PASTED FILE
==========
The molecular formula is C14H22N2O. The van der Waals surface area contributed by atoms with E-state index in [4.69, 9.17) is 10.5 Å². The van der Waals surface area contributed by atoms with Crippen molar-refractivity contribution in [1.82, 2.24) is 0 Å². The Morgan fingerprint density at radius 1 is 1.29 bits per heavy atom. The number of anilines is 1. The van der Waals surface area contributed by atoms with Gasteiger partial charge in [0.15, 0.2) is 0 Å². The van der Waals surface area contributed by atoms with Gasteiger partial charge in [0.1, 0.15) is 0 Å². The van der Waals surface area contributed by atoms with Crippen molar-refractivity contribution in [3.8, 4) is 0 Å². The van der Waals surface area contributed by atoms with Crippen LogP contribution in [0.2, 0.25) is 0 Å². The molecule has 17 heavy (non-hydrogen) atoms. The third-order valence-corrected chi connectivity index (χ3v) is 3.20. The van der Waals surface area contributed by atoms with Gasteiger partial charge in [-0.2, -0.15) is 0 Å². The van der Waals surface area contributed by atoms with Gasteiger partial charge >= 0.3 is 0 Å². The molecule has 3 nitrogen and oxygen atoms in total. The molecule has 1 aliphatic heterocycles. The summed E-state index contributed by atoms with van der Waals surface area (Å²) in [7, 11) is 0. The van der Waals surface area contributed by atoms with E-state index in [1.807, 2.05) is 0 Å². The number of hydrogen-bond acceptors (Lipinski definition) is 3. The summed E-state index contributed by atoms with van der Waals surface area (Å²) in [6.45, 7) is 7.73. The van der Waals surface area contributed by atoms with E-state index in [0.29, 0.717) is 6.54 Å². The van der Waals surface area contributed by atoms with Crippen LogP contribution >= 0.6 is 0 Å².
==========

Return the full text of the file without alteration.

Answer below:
The molecular formula is C14H22N2O. The van der Waals surface area contributed by atoms with E-state index in [4.69, 9.17) is 10.5 Å². The van der Waals surface area contributed by atoms with Crippen molar-refractivity contribution in [1.82, 2.24) is 0 Å². The Morgan fingerprint density at radius 1 is 1.29 bits per heavy atom. The number of anilines is 1. The van der Waals surface area contributed by atoms with Gasteiger partial charge in [0.15, 0.2) is 0 Å². The van der Waals surface area contributed by atoms with Gasteiger partial charge in [0.1, 0.15) is 0 Å². The van der Waals surface area contributed by atoms with Crippen molar-refractivity contribution in [3.8, 4) is 0 Å². The van der Waals surface area contributed by atoms with Crippen LogP contribution in [0.2, 0.25) is 0 Å². The molecule has 17 heavy (non-hydrogen) atoms. The third-order valence-corrected chi connectivity index (χ3v) is 3.20. The van der Waals surface area contributed by atoms with Gasteiger partial charge in [-0.2, -0.15) is 0 Å². The van der Waals surface area contributed by atoms with Gasteiger partial charge >= 0.3 is 0 Å². The molecule has 3 nitrogen and oxygen atoms in total. The molecule has 1 aliphatic heterocycles. The summed E-state index contributed by atoms with van der Waals surface area (Å²) in [7, 11) is 0. The van der Waals surface area contributed by atoms with E-state index in [1.807, 2.05) is 0 Å². The number of hydrogen-bond acceptors (Lipinski definition) is 3. The summed E-state index contributed by atoms with van der Waals surface area (Å²) in [6.45, 7) is 7.73. The van der Waals surface area contributed by atoms with E-state index in [0.29, 0.717) is 6.54 Å². The van der Waals surface area contributed by atoms with Crippen LogP contribution >= 0.6 is 0 Å².